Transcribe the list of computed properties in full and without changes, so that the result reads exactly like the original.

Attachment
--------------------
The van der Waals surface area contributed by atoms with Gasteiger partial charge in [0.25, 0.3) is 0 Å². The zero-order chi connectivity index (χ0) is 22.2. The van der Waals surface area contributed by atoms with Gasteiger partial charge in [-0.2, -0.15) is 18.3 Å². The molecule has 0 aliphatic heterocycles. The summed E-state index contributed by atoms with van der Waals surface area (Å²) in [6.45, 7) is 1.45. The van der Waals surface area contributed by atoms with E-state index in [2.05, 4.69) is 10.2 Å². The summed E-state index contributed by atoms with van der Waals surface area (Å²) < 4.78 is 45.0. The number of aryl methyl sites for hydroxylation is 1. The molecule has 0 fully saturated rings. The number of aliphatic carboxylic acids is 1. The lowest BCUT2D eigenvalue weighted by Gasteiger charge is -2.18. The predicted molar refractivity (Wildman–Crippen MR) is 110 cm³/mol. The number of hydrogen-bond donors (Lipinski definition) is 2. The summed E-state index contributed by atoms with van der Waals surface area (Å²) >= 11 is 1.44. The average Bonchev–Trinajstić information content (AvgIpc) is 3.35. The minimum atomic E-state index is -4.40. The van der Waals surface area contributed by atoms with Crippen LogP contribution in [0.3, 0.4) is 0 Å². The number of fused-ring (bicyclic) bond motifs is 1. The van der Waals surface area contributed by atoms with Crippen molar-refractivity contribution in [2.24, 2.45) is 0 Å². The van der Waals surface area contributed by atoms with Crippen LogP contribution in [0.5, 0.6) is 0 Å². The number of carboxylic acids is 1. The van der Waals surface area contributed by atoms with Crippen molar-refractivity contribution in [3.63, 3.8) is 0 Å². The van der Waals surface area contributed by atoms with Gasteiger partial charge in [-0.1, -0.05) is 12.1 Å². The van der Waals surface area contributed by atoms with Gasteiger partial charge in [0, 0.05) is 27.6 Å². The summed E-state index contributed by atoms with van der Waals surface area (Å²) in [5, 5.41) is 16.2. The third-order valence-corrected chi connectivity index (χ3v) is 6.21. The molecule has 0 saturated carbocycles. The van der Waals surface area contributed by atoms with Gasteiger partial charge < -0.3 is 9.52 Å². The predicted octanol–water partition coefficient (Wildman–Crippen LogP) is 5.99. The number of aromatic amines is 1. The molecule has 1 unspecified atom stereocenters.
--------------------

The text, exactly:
The van der Waals surface area contributed by atoms with Gasteiger partial charge in [0.25, 0.3) is 0 Å². The zero-order chi connectivity index (χ0) is 22.2. The van der Waals surface area contributed by atoms with Gasteiger partial charge in [-0.2, -0.15) is 18.3 Å². The molecule has 0 aliphatic heterocycles. The summed E-state index contributed by atoms with van der Waals surface area (Å²) in [6.45, 7) is 1.45. The van der Waals surface area contributed by atoms with E-state index in [2.05, 4.69) is 10.2 Å². The summed E-state index contributed by atoms with van der Waals surface area (Å²) < 4.78 is 45.0. The number of aryl methyl sites for hydroxylation is 1. The molecule has 0 fully saturated rings. The number of aliphatic carboxylic acids is 1. The lowest BCUT2D eigenvalue weighted by Gasteiger charge is -2.18. The predicted molar refractivity (Wildman–Crippen MR) is 110 cm³/mol. The number of hydrogen-bond donors (Lipinski definition) is 2. The summed E-state index contributed by atoms with van der Waals surface area (Å²) >= 11 is 1.44. The average Bonchev–Trinajstić information content (AvgIpc) is 3.35. The minimum atomic E-state index is -4.40. The van der Waals surface area contributed by atoms with Crippen LogP contribution in [0.3, 0.4) is 0 Å². The number of fused-ring (bicyclic) bond motifs is 1. The van der Waals surface area contributed by atoms with Crippen molar-refractivity contribution in [2.24, 2.45) is 0 Å². The van der Waals surface area contributed by atoms with Crippen LogP contribution in [0.5, 0.6) is 0 Å². The number of carboxylic acids is 1. The van der Waals surface area contributed by atoms with Crippen molar-refractivity contribution in [3.63, 3.8) is 0 Å². The van der Waals surface area contributed by atoms with Gasteiger partial charge in [-0.1, -0.05) is 12.1 Å². The van der Waals surface area contributed by atoms with Gasteiger partial charge in [0, 0.05) is 27.6 Å². The summed E-state index contributed by atoms with van der Waals surface area (Å²) in [5, 5.41) is 16.2. The third-order valence-corrected chi connectivity index (χ3v) is 6.21. The molecule has 0 saturated carbocycles. The van der Waals surface area contributed by atoms with Gasteiger partial charge < -0.3 is 9.52 Å². The predicted octanol–water partition coefficient (Wildman–Crippen LogP) is 5.99. The number of aromatic amines is 1. The molecule has 1 unspecified atom stereocenters.